Po-Hsiung Chang, Jiun-Ming Li, Chiang Juay Teo, Boo Cheong Khoo, Christopher M. Brophy, Robert G. Wright

Temperature Measurement in a Shock Tunnel Using Tunable Diode Laser Absorption Spectroscopy

Quantitative measurement of the freestream temperature in the test section of a hypersonic shock tunnel, obtained using tunable diode laser absorption spectroscopy (TDLAS) technique, is presented in this work. Water vapor absorption lines near 1392 nm were probed using a vertical-cavity surface-emitting laser scanned at 25,000 Hz to get the time-resolved measurement of temperature in a Mach number M = 8 hypersonic flow. Three different enthalpy cases – 2.57, 2.23, and 2.01 MJ/kg – were studied in the shock tunnel. Freestream temperature was extracted from the absorbance spectra obtained using direct absorption scheme, by using two-line ratio method. The measured temperatures were compared with the theoretically predicted values.

M. Kannan, Y. Krishna, G. Jagadeesh, K. P. J. Reddy

Measurement and Formulation of Velocity, Attitude, and Trajectory of Moving Object Using Magnet–Coil Method for High-Speed Penetration Experiment

Objects penetrating sand produce various phenomena; however, most phenomena are still unknown. It is necessary to observe the behavior of objects penetrating to sand elucidate these gaps in knowledge. Therefore, the study of projectile impacts requires accurate determination of projectile path and velocity. In order to clarify the location of a projectile after penetrating into opaque material (e.g., sand), the previously developed magnet–coil method using electromagnetic induction was applied. The method provides multipoint measurements of the location of a moving magnet in opaque material. Previous experiments confirmed that it has sufficient measurement accuracy in the case of straight penetration. However, our previous experiments demonstrated that the penetrating projectile meandered. Therefore, in this study, we conducted free-fall experiments in consideration of eccentricity, inclination, and oblique passage of a falling object and evaluated the output signal of the coil. As a result, theoretical equations were formulated for the output voltage induced by the attitude and trajectory of the magnet.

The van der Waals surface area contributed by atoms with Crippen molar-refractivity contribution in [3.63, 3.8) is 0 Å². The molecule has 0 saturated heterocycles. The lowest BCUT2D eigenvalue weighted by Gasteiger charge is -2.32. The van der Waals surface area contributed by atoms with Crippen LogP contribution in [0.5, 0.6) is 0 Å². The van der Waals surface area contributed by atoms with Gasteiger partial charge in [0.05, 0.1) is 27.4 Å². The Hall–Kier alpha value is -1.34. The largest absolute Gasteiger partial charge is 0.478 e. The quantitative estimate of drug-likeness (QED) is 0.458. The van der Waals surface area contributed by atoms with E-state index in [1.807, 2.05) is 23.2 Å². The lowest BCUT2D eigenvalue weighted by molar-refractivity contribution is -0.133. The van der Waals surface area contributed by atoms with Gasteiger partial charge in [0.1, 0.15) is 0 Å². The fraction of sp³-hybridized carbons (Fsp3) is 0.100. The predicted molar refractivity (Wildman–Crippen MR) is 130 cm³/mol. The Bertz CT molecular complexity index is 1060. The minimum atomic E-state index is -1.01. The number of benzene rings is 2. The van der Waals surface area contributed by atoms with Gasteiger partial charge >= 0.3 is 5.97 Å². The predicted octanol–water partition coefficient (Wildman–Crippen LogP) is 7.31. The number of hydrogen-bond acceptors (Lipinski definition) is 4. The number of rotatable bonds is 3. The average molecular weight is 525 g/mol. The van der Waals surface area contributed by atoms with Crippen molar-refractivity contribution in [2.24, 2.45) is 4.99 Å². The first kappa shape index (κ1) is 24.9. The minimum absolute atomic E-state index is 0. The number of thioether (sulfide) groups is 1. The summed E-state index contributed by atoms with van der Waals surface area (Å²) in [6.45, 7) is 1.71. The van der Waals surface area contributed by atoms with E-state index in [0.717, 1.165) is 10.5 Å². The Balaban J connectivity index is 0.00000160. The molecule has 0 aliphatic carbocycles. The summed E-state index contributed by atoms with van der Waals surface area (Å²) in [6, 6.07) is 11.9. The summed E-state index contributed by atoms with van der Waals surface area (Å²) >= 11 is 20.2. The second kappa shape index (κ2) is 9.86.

S. Iwata, K. Watanabe

Investigations of Density Field of a Flat Plate Shock Wave Boundary Layer Interaction at Hypersonic Speeds Using BOS

Shock wave boundary layer interaction with leading-edge bluntness problem has great effect on the performance of the aerospace vehicles. Strong interactions of the shock wave with the boundary layer lead to separation of the boundary layer and unsteadiness in the flow. These effects increase drag and reduce the efficiency of the nozzles. Moreover, the leading-edge bluntness influences the separation length of the flow. The objective of the present work is to obtain quantitative information of density flow field to understand the flow physics in a shock wave boundary layer interaction at hypersonic flow. Background-Oriented Schlieren (BOS) technique was used to map the density flow field. Based on earlier studies, a flat plate with sharp and blunt leading edge at M ∞ = 5 was chosen. Separation length correlations based on the surface pressure measurements obtained from the previous studies were compared with the density flow field correlations.